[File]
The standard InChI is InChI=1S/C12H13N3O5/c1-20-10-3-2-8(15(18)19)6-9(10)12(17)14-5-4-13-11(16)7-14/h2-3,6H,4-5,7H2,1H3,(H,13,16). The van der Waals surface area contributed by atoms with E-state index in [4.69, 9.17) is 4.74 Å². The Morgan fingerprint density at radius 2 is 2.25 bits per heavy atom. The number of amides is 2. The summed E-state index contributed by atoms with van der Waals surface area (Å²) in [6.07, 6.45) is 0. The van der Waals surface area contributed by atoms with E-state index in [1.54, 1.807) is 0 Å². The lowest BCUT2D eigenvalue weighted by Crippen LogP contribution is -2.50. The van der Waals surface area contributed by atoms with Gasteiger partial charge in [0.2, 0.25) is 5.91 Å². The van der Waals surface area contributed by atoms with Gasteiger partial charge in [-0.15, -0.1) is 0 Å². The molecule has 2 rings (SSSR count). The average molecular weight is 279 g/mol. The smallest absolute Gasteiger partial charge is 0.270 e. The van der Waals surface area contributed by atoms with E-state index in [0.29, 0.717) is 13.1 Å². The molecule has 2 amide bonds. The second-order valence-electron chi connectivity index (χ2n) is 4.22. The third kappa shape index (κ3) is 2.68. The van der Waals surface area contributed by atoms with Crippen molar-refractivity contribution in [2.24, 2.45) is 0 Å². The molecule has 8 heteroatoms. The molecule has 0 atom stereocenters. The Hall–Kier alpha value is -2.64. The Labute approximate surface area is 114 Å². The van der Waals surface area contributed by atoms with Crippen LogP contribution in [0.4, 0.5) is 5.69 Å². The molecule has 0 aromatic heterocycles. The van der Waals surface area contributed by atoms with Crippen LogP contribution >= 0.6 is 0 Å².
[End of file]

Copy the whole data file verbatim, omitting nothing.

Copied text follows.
The standard InChI is InChI=1S/C12H13N3O5/c1-20-10-3-2-8(15(18)19)6-9(10)12(17)14-5-4-13-11(16)7-14/h2-3,6H,4-5,7H2,1H3,(H,13,16). The van der Waals surface area contributed by atoms with E-state index in [4.69, 9.17) is 4.74 Å². The Morgan fingerprint density at radius 2 is 2.25 bits per heavy atom. The number of amides is 2. The summed E-state index contributed by atoms with van der Waals surface area (Å²) in [6.07, 6.45) is 0. The van der Waals surface area contributed by atoms with E-state index in [1.54, 1.807) is 0 Å². The lowest BCUT2D eigenvalue weighted by Crippen LogP contribution is -2.50. The van der Waals surface area contributed by atoms with Gasteiger partial charge in [0.2, 0.25) is 5.91 Å². The van der Waals surface area contributed by atoms with Gasteiger partial charge in [-0.15, -0.1) is 0 Å². The molecule has 2 rings (SSSR count). The average molecular weight is 279 g/mol. The smallest absolute Gasteiger partial charge is 0.270 e. The van der Waals surface area contributed by atoms with E-state index in [0.29, 0.717) is 13.1 Å². The molecule has 2 amide bonds. The second-order valence-electron chi connectivity index (χ2n) is 4.22. The third kappa shape index (κ3) is 2.68. The van der Waals surface area contributed by atoms with Crippen molar-refractivity contribution in [2.24, 2.45) is 0 Å². The molecule has 8 heteroatoms. The molecule has 0 atom stereocenters. The Hall–Kier alpha value is -2.64. The Labute approximate surface area is 114 Å². The van der Waals surface area contributed by atoms with Crippen LogP contribution in [0.4, 0.5) is 5.69 Å². The molecule has 0 aromatic heterocycles. The van der Waals surface area contributed by atoms with Crippen LogP contribution >= 0.6 is 0 Å².